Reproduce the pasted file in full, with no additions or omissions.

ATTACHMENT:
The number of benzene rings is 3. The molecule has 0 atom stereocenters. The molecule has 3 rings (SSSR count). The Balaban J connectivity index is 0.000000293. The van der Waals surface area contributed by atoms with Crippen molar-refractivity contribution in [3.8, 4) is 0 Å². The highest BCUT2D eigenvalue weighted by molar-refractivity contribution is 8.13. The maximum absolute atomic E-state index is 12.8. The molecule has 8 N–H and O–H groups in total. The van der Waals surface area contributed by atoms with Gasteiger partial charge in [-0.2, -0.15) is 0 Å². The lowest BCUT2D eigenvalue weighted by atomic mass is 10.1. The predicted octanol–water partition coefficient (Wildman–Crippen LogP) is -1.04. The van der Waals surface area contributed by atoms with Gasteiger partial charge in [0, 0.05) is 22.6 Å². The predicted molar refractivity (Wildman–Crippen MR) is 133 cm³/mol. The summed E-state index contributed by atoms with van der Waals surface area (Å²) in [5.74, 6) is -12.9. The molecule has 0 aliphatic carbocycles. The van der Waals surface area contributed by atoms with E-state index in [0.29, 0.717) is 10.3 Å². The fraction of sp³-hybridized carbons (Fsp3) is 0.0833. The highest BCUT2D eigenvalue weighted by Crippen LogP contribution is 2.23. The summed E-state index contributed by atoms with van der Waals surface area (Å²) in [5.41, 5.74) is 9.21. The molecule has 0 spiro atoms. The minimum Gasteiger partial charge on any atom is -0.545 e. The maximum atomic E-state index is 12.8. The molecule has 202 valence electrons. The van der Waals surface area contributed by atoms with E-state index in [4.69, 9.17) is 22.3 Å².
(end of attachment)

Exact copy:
The number of benzene rings is 3. The molecule has 0 atom stereocenters. The molecule has 3 rings (SSSR count). The Balaban J connectivity index is 0.000000293. The van der Waals surface area contributed by atoms with Crippen molar-refractivity contribution in [3.8, 4) is 0 Å². The highest BCUT2D eigenvalue weighted by molar-refractivity contribution is 8.13. The maximum absolute atomic E-state index is 12.8. The molecule has 8 N–H and O–H groups in total. The van der Waals surface area contributed by atoms with Gasteiger partial charge in [-0.2, -0.15) is 0 Å². The lowest BCUT2D eigenvalue weighted by atomic mass is 10.1. The predicted octanol–water partition coefficient (Wildman–Crippen LogP) is -1.04. The van der Waals surface area contributed by atoms with Gasteiger partial charge in [0, 0.05) is 22.6 Å². The predicted molar refractivity (Wildman–Crippen MR) is 133 cm³/mol. The summed E-state index contributed by atoms with van der Waals surface area (Å²) in [5.74, 6) is -12.9. The molecule has 0 aliphatic carbocycles. The van der Waals surface area contributed by atoms with E-state index in [0.29, 0.717) is 10.3 Å². The fraction of sp³-hybridized carbons (Fsp3) is 0.0833. The highest BCUT2D eigenvalue weighted by Crippen LogP contribution is 2.23. The summed E-state index contributed by atoms with van der Waals surface area (Å²) in [5.41, 5.74) is 9.21. The molecule has 0 spiro atoms. The minimum Gasteiger partial charge on any atom is -0.545 e. The maximum atomic E-state index is 12.8. The molecule has 202 valence electrons. The van der Waals surface area contributed by atoms with E-state index in [4.69, 9.17) is 22.3 Å².